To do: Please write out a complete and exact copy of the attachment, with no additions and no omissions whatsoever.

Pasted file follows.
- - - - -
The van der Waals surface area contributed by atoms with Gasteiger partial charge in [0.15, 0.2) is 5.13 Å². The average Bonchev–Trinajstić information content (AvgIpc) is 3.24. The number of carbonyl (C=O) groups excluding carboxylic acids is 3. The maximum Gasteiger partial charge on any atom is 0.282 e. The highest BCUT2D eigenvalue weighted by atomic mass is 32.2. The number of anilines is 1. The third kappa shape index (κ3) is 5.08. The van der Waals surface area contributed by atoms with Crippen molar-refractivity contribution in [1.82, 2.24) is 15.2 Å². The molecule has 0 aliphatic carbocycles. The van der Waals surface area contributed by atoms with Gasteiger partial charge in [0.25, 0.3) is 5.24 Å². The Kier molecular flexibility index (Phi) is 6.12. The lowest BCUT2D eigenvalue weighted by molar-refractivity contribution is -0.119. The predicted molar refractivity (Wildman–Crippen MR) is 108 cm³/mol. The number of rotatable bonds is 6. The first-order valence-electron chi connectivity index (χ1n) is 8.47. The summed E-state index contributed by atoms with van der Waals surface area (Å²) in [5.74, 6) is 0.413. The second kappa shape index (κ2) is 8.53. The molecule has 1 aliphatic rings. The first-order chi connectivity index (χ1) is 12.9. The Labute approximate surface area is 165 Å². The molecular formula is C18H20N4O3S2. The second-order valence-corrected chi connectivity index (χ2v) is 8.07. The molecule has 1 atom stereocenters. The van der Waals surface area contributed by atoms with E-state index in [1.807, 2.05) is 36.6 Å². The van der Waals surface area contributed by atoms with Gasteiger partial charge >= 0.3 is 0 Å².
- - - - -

The van der Waals surface area contributed by atoms with Gasteiger partial charge in [0.15, 0.2) is 5.13 Å². The average Bonchev–Trinajstić information content (AvgIpc) is 3.24. The number of carbonyl (C=O) groups excluding carboxylic acids is 3. The maximum Gasteiger partial charge on any atom is 0.282 e. The highest BCUT2D eigenvalue weighted by atomic mass is 32.2. The number of anilines is 1. The third kappa shape index (κ3) is 5.08. The van der Waals surface area contributed by atoms with Crippen molar-refractivity contribution in [1.82, 2.24) is 15.2 Å². The molecule has 0 aliphatic carbocycles. The van der Waals surface area contributed by atoms with Gasteiger partial charge in [0.25, 0.3) is 5.24 Å². The Kier molecular flexibility index (Phi) is 6.12. The lowest BCUT2D eigenvalue weighted by molar-refractivity contribution is -0.119. The predicted molar refractivity (Wildman–Crippen MR) is 108 cm³/mol. The number of rotatable bonds is 6. The first-order valence-electron chi connectivity index (χ1n) is 8.47. The summed E-state index contributed by atoms with van der Waals surface area (Å²) in [5.74, 6) is 0.413. The second kappa shape index (κ2) is 8.53. The molecule has 1 aliphatic rings. The first-order chi connectivity index (χ1) is 12.9. The Labute approximate surface area is 165 Å². The molecular formula is C18H20N4O3S2. The second-order valence-corrected chi connectivity index (χ2v) is 8.07. The molecule has 1 atom stereocenters. The van der Waals surface area contributed by atoms with E-state index in [1.807, 2.05) is 36.6 Å². The van der Waals surface area contributed by atoms with Gasteiger partial charge >= 0.3 is 0 Å².